Stoked: The Rise and Fall of Gator Movie Review
While Dogtown was a historical document concerned with chronicling the circumstances and socio-economic conditions that created its particular subculture of rough-and-tumble skaters in the 1970s, Stoked takes place in the 1980s, well after the sport was established, though still on the fringe on mainstream culture. Its hero, if you can call him that, is Mark "Gator" Rogowski, one of the hottest vertical skaters in the late 1980s. A charming, brash, death-defying antihero, he not only outperformed many of the other skaters on the pro circuit at the time, but also turned his popularity into a managed media circus. Captured on video and film, and featured all over the ads that filled out the pages of skate magazines like Thrasher, Gator made himself into a poster boy for a sport that had more to do with freedom and attitude than regimented athleticism. He even scored a small part in the 1989 Christian Slater skater classic, Gleaming the Cube. Before the age of 20, Gator was making over $15,000 a month.
Key among the advertisers who pushed Gator into stardom was Vision, the skateboarding behemoth that tried to be to skaters in the 1980s what Nike would be to, well, every other sport in the known world. Vision made Gator boards, Gator-print shorts, used his face and moniker in just about every manner possible, and was a major factor in turning him over the space of a few short years, into a joke in the hardcore skating community. The neon-print Vision clothes - which no self-respecting Thrasher reader would ever wear, the Club MTV appearance (hilariously dated footage of which is fortunately included here), all of it signaled a star on the wane.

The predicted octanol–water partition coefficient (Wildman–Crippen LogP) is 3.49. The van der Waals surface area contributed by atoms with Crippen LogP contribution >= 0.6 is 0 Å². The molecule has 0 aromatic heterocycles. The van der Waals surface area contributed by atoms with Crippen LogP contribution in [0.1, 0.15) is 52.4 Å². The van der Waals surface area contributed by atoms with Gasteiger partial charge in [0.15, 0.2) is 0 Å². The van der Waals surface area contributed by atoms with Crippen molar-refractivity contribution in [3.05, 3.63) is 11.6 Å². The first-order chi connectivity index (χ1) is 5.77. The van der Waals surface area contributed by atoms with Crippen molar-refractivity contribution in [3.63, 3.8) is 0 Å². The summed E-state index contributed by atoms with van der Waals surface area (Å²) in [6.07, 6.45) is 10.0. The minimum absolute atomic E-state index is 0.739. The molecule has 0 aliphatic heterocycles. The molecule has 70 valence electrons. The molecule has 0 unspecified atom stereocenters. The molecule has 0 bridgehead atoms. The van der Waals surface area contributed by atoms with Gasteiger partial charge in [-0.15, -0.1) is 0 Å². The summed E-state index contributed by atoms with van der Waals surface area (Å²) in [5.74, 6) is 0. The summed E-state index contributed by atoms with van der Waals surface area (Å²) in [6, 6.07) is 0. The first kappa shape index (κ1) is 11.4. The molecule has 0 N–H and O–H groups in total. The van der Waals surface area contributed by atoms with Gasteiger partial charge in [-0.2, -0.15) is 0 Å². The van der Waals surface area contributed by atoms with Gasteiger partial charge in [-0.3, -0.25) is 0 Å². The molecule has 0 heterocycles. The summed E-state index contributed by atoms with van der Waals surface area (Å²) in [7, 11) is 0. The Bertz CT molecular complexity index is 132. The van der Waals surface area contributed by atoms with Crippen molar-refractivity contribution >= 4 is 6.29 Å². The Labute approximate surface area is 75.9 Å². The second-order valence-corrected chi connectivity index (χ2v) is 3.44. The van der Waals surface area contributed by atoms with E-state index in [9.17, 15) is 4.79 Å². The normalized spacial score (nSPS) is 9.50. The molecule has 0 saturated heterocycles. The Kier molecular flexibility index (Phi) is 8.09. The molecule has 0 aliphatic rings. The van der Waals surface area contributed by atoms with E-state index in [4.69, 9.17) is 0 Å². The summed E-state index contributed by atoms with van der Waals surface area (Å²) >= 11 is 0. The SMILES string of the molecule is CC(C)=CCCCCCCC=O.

By the end of the decade, the style of skating that Gator epitomized, vertical (or "vert") skating on a ramp, was losing ground to guerrilla-style street skating. Laughably unable to master the new moves and hopelessly overexposed by Vision, Gator turned to drinking and even born-again Christianity in an attempt to find a place for himself in a world that had moved past him.
Gator's violent behavior and alienated attitude reached a pinnacle in 1991 when, separated from his blonde betty, Brandi McClain (who featured in many of his print ads), Gator sexually assaulted and strangled Brandi's friend Jessica Bergsten, dumping her body in the desert. After finally confessing to the crime, Gator was sentenced to 31 years in prison.
It's a sad end to what looked to have been a pretty fun life, but the film stays away from the expected Behind the Music-style arc here. There's no redemption at the end, and the viewer only hears Gator's disembodied voice on a phone interview (California law prohibits the filming of convicts). Person after person comes on the screen identified as "former friend," offering no excuses for his behavior, the general attitude seeming to be: It was just skating, how come he thought he was a rock star? Gator's crime may have marked the end of an era - skating's Altamont, perhaps - when the sport started to move from the fringe into the ESPN-financed, X-treme mania that it is today. But Stoked resists the urge to hang too much importance on the act of one unhinged ex-star.
The parade of talking heads who fill the screen between director Helen Stickler's impressively-chosen clips of skaters in action are a well-spoken and well-informed bunch, from superstars like Tony Hawk and Steve Caballero to Dogtown chronicler Stacy Peralta and even McClain. However it must be said that many of the interviews are less personal, and feel a little more staged than those with the same people in Dogtown, if only because that film's interviewer, Peralta, was so well-known to those he was talking to. The skate footage, though, is definitely eye-catching and is cued to an excellent punk soundtrack. And if, in the end, Stoked just falls a little short of Dogtown, that's hardly a complaint.
DVD extras included bonus skate footage, home movies, and extended scenes.